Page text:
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Talking SCHOP! Bells for Belle

11/9/2017, 3:57 p.m.
Many, many months ago, I heard of a small restaurant on Seventh Avenue. It was the first chef’s table restaurant ...

Many, many months ago, I heard of a small restaurant on Seventh Avenue. It was the first chef’s table restaurant with only 12 seats and an open residential style kitchen. I was intrigued but never made it to the spot. However, everywhere I went I heard comments about this petite eatery.

In late March I was invited by Citi to judge a cooking competition at Hot Bread Kitchen. The winner would receive the opportunity to sample in the Citi tent at Harlem EatUp! This event is the first time I would eat the food of chef Daryl Burnette.

For the competition, Burnette served up his now signature smoked Gouda mac and cheese spring rolls with bourbon bacon marmalade. It blew all of the judges away, and with his cocktail and dessert, he piqued my interest in his restaurant even more. Still, I would not get to it until months later to reconnect with my Harlem EatUp! colleagues.

Finally, Dawn, Erica, Paul and I made a plan at Belle Harlem (@Belle_Harlem, 2363 Adam Clayton Powell Jr. Blvd, 347-819-4076, www.belleharlem.com) for the early seating, 6:15 p.m. We sat at the communal café-height table while I took in the space with a long, slow pan. I loved how cozy it is, feeling as if the chef has invited you into his home kitchen.

We wasted no time ordering a couple of the specialty cocktail, the Tipsy Belle ($15). A wine-based drink with seasonal ingredients, it was quite tasty. And the wine list was very impressive, with glasses and bottles starting at $13 and $52, respectively.

As a table, we decided to share a bunch of small plates and the night’s special large plate, starting of course with two orders of those mac and cheese spring rolls ($18). We slowly filled up on a gorgeous seasonal salad with toasted farro, charred vegetables and cranberries ($15); merguez sausages a la plancha ($18); mussels in red chili coconut broth ($16); grass-fed beef buttermilk biscuit sliders ($19); and inventive fish tacos with chickpeas, Brussels sprout leaves and avocado ($16).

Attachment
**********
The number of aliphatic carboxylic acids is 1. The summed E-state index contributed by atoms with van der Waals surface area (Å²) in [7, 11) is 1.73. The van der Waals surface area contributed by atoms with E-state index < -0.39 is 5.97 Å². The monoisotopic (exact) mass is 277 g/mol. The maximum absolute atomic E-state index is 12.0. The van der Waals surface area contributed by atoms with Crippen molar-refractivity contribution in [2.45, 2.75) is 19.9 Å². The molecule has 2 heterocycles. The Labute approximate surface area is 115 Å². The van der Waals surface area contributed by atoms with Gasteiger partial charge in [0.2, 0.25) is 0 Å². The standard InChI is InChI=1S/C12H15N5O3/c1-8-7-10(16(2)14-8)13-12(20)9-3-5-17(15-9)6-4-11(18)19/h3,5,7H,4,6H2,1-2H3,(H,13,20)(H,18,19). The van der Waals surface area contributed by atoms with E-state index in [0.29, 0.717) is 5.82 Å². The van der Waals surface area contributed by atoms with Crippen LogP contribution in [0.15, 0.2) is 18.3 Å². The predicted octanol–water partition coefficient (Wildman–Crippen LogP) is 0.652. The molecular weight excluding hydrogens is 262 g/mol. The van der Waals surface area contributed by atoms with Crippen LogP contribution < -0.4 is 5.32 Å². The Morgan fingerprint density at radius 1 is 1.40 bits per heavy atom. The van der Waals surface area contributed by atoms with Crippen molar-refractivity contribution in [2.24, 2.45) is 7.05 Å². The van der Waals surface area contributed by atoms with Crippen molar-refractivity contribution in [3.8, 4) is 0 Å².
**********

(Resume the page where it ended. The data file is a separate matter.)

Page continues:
Each of the small plates was better than the last, but one of my favorite small plates was the surf and turf. Here, Burnette incorporates unctuous smoked beef belly into corn laced risotto and tops it with perfectly cooked large shrimp ($22). This dish is a must try!

We quickly enjoyed our desserts ($14) of warm caramel apple tart and Trifling Ho-Ho (ask about it) because we were often reminded the next seating was due. This reminder was the most unfortunate part of our experience at Belle Harlem, but now you know, if you are not in a rush, make your reservation for the second seating.

Thank you, chef! I am looking forward to your next seasonal menu and being at Belle Harlem again soon!

Happy eating and thanks for reading!

Kysha Harris is a food writer and editor, culinary producer, consultant and owner of SCHOP!, a personalized food service in NYC for more than 15 years. Follow her on Twitter and Instagram, @SCHOPgirl, on Facebook, /SCHOPnyc, and her blog, www.talkingSCHOP.wordpress.com. Questions? Comments? Requests? Feedback?  Invitations!  Email AmNewsFOOD at AmNewsFOOD@SCHOPnyc.com. Follow us on Instagram, Twitter and Facebook @NYAmNewsFOOD and tag us with #SoAmNewsFOOD with your food finds!